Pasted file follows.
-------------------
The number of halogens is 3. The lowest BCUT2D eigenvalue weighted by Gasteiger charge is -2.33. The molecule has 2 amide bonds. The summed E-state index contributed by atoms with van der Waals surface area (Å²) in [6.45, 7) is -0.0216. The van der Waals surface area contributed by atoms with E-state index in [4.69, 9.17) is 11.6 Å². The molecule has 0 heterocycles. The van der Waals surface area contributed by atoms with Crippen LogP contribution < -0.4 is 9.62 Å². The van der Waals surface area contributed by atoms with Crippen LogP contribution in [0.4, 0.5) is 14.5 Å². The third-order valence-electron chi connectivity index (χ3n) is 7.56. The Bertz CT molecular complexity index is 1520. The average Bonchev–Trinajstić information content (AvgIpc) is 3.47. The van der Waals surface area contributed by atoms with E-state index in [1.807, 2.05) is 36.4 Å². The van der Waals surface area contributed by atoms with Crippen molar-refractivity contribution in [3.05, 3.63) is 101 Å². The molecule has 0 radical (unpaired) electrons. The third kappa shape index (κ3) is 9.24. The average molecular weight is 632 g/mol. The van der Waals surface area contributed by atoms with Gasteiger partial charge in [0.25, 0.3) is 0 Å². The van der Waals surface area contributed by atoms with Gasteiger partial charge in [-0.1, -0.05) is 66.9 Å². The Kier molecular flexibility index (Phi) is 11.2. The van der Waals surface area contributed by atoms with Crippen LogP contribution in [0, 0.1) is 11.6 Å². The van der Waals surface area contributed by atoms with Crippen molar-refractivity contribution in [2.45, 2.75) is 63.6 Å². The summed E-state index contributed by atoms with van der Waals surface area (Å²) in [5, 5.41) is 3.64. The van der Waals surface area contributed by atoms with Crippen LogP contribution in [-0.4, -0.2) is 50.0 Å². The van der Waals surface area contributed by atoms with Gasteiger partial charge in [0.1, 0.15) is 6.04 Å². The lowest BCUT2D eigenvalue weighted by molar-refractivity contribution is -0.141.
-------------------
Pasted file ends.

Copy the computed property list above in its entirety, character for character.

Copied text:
The number of halogens is 3. The lowest BCUT2D eigenvalue weighted by Gasteiger charge is -2.33. The molecule has 2 amide bonds. The summed E-state index contributed by atoms with van der Waals surface area (Å²) in [6.45, 7) is -0.0216. The van der Waals surface area contributed by atoms with E-state index in [4.69, 9.17) is 11.6 Å². The molecule has 0 heterocycles. The van der Waals surface area contributed by atoms with Crippen LogP contribution < -0.4 is 9.62 Å². The van der Waals surface area contributed by atoms with Crippen LogP contribution in [0.4, 0.5) is 14.5 Å². The third-order valence-electron chi connectivity index (χ3n) is 7.56. The Bertz CT molecular complexity index is 1520. The average Bonchev–Trinajstić information content (AvgIpc) is 3.47. The van der Waals surface area contributed by atoms with E-state index in [1.807, 2.05) is 36.4 Å². The van der Waals surface area contributed by atoms with Crippen molar-refractivity contribution in [3.05, 3.63) is 101 Å². The molecule has 0 radical (unpaired) electrons. The third kappa shape index (κ3) is 9.24. The average molecular weight is 632 g/mol. The van der Waals surface area contributed by atoms with Gasteiger partial charge in [0.25, 0.3) is 0 Å². The van der Waals surface area contributed by atoms with Gasteiger partial charge in [-0.1, -0.05) is 66.9 Å². The Kier molecular flexibility index (Phi) is 11.2. The van der Waals surface area contributed by atoms with Crippen LogP contribution in [0, 0.1) is 11.6 Å². The van der Waals surface area contributed by atoms with Crippen molar-refractivity contribution in [2.45, 2.75) is 63.6 Å². The summed E-state index contributed by atoms with van der Waals surface area (Å²) in [5, 5.41) is 3.64. The van der Waals surface area contributed by atoms with Crippen LogP contribution in [-0.4, -0.2) is 50.0 Å². The van der Waals surface area contributed by atoms with Gasteiger partial charge in [0.1, 0.15) is 6.04 Å². The lowest BCUT2D eigenvalue weighted by molar-refractivity contribution is -0.141.